~Mary, Washington (the state)

  3. Yes, thank you for your service.

  4. I, too, am 29 years old and was just recently (meaning, this past Wednesday) officially diagnosed with AS, although it was suspected since May 2011. I can totally relate to your feeling of relief after being diagnosed. Naturally, we’d rather be normal 29-year olds with good health, but it is like a weight off of your shoulders to be told you have a real disease and it’s not in your head.

    I hope things continue to improve for you, now that you have started treatment. Thank you for serving our country!

  5. Dear Alan,
    Thank you for sharing your story with us. I am a person who is always looking for a “sign” to know that I am moving in the right direction. I had just posted that I needed a “face” because I had not received any for the day. I am finding that I “pout” if I think I am not going to get a “face” for the day. I have received one every single day since I started this journey. A few have asked me why I would take on a project that would consume so much of my time and energy. I wonder sometimes myself. After posting, I received your email. I was so excited to see that I would indeed have a “face” for the day!
    I was shocked that you were a veteran and so tickled, then I was totally in shock when I realized you would end up being A.S. Face 0111.
    My 1st story on the 11Th Verterans Day was a veteran who would be :face” 0111.
    1 /11/111/ Equals my sign!
    Sincerely Cookie
    Thank you for the sacrifice you and your family has made in order that I may have the freedom to do this site safely in my home.
    Bless you always.

  6. Dear Alan,
    Thank you for sharing the story in Veteran day, you will get better. TNF-alpha blocker drug (Remicade. Humira) works better on AS patient with obvious inflammation marker (C-reactive protein) and bio maker (HLA_B27), hope you will be regularly tested by your rheumy for C-reactive proteins and ESR.

  7. Dear Alan,
    You are an incredible young man with a very heartfelt story. I can very much relate to your experience in seeing a chiropractor and going to physical therapy (it indeed is a waste for AS patients). I’ve had back issues since I was in junior high and had always seen a chiropractor. He also thought my hips were out of line (and they probably were due to all of the inflammatory fluids in the joints) and decided to put them back. I could hardly make it to my car after the appointment. That started my first bad flair of the AS. I went to 3 physical therapists and my Primary Care Physician (PCP). It was my sophomore year of college and I was walking to class with a cane. My mother bought me a bright pink and green one. She said Megan, “People are going to notice you limping, so you might as well give them something to stare at.” She has quite the sense of humor. There were days when I thought I was crazy, too that maybe it was just some strange depression. Some days the pain was not so bad and sometimes I had to call a friend to help me get out of bed to go to class.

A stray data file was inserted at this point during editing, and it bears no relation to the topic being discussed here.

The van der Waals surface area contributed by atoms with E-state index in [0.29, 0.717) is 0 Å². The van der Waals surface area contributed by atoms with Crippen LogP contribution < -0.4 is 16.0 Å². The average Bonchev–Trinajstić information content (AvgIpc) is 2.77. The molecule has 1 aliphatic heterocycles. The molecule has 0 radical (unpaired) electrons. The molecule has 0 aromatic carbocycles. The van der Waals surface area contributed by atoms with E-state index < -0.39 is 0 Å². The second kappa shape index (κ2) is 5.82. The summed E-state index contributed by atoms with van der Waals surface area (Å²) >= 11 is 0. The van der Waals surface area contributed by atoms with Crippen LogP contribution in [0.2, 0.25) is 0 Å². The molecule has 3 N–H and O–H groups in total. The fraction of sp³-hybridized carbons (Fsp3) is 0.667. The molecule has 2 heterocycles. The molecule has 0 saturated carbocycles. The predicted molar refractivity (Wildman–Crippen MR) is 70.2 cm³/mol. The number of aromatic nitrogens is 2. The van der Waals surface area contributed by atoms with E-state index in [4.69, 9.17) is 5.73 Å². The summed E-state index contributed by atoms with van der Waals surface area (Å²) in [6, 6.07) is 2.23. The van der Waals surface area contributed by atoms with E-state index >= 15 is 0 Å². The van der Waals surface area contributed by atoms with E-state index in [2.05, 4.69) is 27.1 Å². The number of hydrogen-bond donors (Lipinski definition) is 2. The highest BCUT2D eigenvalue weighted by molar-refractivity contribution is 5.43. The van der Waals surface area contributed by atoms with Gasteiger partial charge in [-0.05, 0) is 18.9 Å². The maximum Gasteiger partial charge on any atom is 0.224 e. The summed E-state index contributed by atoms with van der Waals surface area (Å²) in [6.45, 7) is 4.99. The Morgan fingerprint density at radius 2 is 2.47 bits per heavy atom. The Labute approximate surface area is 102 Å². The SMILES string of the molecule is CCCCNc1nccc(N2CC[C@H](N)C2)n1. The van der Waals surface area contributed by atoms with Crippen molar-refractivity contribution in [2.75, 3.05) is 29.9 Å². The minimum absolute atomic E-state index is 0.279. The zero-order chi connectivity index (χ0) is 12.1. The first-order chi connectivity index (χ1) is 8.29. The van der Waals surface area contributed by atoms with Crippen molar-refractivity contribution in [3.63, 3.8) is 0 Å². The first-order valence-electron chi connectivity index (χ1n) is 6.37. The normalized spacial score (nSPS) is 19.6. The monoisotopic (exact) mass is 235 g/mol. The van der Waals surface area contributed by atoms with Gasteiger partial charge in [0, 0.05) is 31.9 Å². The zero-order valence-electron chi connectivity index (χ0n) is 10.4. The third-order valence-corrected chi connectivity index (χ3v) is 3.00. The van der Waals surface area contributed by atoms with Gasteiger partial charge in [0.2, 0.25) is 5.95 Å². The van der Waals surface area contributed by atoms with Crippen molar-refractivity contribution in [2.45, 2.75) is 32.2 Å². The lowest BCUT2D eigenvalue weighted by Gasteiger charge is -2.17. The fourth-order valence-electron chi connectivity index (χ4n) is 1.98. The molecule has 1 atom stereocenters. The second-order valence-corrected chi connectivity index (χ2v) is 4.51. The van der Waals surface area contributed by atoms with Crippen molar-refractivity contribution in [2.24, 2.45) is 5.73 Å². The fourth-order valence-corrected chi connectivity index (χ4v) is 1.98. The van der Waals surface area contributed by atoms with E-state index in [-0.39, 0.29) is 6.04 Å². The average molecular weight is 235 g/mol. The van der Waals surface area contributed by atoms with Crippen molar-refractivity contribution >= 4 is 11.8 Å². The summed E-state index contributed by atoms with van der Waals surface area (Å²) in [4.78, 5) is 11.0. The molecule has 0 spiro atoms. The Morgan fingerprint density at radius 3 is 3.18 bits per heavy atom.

I was really lucky, though because I studied Biology. I knew I didn’t have a pulled muscle like the physical therapists said. It was a different kind of pain, and they just weren’t really listening. I pushed to see a specialist. I went to an orthopedic doctor, thinking that maybe I had a minor fracture from running or dancing. Low and behold the HLA-B27 gene popped up, and I’ve been seeing a rheumatologist since.

    Unfortunately AS is a disease that is widely unknown by those outside of its field and its characteristic symptoms are shared by so many other ailments that it is hard to diagnose without actually seeing spinal fusion or testing for the gene. I am very sorry to hear that you had many years of enduring such pain without someone in medicine listening to you. I can tell you that they weren’t originally trained to be so cruel. I am now in medical school. It has been a long hard road, but I am doing my best to share my experience with peers and professors that some patients do lie about pain and some do not and that much care must be taken to not dismiss someone who is not lying about their symptoms. We as medical professionals must care–we should care. I have learned that doctors are fallible as are all humans. I have had good rheumatologists and bad ones and have learned that it is my responsibility as a patient to find the good ones and my responsibility.

    I hope that you will find rest and some pain free times at your home. For serving our country you deserve quite the accolades but for doing it with a disease that many find to be completely debilitating is absolutely extraordinary. A big thank you and a best of luck!